We received calls yesterday from Judge Brown and Theo. Alvord, of Cottonwood Falls. The Judge bears the honors of married life with as much dignity and grace as he does those of the bench. . . .

Emporia News, November 27, 1868.


The report of Commissioner Taylor, of the Indian Bureau, for the fiscal year, has been laid before the Secretary of the Interior.

He says the number of Indians now within the boundaries of the United States, exclusive of those in Alaska, is about 300,000. He regrets that they are decreasing so rapidly from year to year, and attributes it, as well as the misery and degradation prevailing among them, mainly to intestine [?] wars, the entailment of the loathsome diseases of vicious whites, and effects of indulgence in spirituous liquors. He thinks that a large proportion of our Indian tribes show a strong disposition to emerge from their savage state, and throw aside their barbarous customs; but improvement is slow, and their civilization must be the work of time, patiently and hopefully prosecuted, with liberality on the part of the Government, and faithful and prompt fulfillment of all its obligations and promises. This work should enlist the sympathy of all levers of humanity, and invite to its practical demonstration the divine spirit of charity to a much greater extent than is now shown.

He says peace has been maintained with most of the tribes during the past year, and friendship has marked their course toward our Government and citizens, while they have faithfully endeavored to support themselves. This is said more especially of those settled on reservations. With others, there have, however, been such various difficulties that it may be said we have had an Indian war on our hands. He holds that the Cheyennes and Apaches clearly violated their treaty promises made nearly a year ago to the commission sent to treat with them. It is difficult to account for their bad behavior on any other ground than their love of plunder and revenge, under a feeling of dissatisfaction, caused, it is presumed, by the non- delivery of guns and ammunition promised them by the commissioners, but withheld because the Cheyennes had not kept the peace. He thinks the Kiowas and Comanches will be drawn into the war, and fears that the friendly portion of the tribes will suffer with the guilty. If the hostile portion will not cease their outrages, he says they should be punished severely, and their claims on the Government should be declared forfeited, by Congress.

He alludes to the difficulties in Arizona and New Mexico, and says they will continue till the Indians are put and kept on a reservation.

He congratulates himself on the close of the Indian troubles in Idaho and Dakota; alludes to the labors of the peace commissioners, of which General Sherman was head, and has no doubt they will be productive of wide beneficial results.

He details the work of the year in making and ratifying treaties with a large number of tribes, and shows that most of them have been carried out in full effect.

He strongly urges that wise, liberal treaties be made with the Indians in New Mexico, Arizona, Nevada, and Washington Territories, looking to their concentration on reservations, and to the payment, on our part, for the rights of which they have been despoiled.

He speaks of the recent session of the commission at Chicago, and says he dissented from the views of his colleagues as to the expediency of transferring the Indian Bureau to the War Department, and will communicate his reasons for such dissent in a separate report.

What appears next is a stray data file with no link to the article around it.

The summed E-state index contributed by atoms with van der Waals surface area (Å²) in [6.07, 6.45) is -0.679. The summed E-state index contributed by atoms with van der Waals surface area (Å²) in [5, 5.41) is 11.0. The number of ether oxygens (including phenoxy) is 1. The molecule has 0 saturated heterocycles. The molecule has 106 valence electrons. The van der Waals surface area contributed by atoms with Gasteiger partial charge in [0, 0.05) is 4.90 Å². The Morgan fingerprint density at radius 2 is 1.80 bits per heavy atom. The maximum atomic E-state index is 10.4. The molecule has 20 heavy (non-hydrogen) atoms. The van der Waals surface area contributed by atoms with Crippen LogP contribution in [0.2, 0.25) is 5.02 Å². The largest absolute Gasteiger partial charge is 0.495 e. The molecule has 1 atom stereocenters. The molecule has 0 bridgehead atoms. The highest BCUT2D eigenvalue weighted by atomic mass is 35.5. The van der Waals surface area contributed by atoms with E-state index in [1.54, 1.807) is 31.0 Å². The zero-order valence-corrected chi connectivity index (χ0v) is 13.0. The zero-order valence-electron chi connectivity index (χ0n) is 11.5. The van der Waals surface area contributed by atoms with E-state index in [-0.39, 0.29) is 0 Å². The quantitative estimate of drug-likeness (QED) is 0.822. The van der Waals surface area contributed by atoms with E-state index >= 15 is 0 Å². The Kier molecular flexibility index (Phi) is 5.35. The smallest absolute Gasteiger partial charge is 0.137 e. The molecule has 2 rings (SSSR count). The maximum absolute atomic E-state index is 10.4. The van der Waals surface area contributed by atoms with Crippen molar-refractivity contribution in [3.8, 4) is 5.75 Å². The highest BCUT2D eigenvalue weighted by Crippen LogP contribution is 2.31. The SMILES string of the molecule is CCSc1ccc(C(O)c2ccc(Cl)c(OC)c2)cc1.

He regrets that Congress did not at its last session make better provision for the subsistence of destitute Indians, and says there has been much suffering in consequence, as well as some bloodshed, and large expenditures of money in suppressing hostilities. He says it is better to feed the Indians than fight them, and thinks there would have been but little trouble on the plains this summer had they been properly supplied in accordance with treaty stipulations. He adds that the responsibility in this regard is with Congress, not with the Department.

He says claims to the amount of about $500,000 have been presented for depredations committed by Indians in the war of 1863, and he recommends the appointment of a commission for their settlement.

He also recommends that legislation be had to protect the people of Texas against raids from Mexico.

He renews, and strongly urges, his recommendation for a change in the laws regulating trade and intercourse with the Indians, and closes by asking such legislation as will, at the proper time, bring the Indians of Alaska within the supervision of the Government.

Emporia News, November 27, 1868.


EDITOR NEWS: Your readers are aware that a meeting of the Directors of the Union Pacific Railroad, Southern Branch Company, was held in New York, a few days since. The meeting was called for the purpose of relieving the Company from the entanglements and delays growing out of mismanagement under the Beach contract of last year, and of making a final effort to secure the building of the road. There were present at the meeting in New York six Directors, as follows: H. F. Hale, P. Z. Taylor, T. S. Huffaker, S. S. Prouty, T. H. Walker, and P. B. Plumb. The result was in every way satisfactory. The Beach contract was delivered up and canceled, and a new one entered into with the Land Grant Railway & Trust Company, of New York, whereby the latter Company agrees to build the road, as follows: Work to be commenced December 15th; grading to be completed through Davis County by 15th May, next; and grading, bridging, and culverting to Council Grove by 15th July; cars to be running to Council Grove by 1st November 1869; and forty miles to be completed every year thereafter until the State line is reached; failure to work forfeiture of all rights under contract.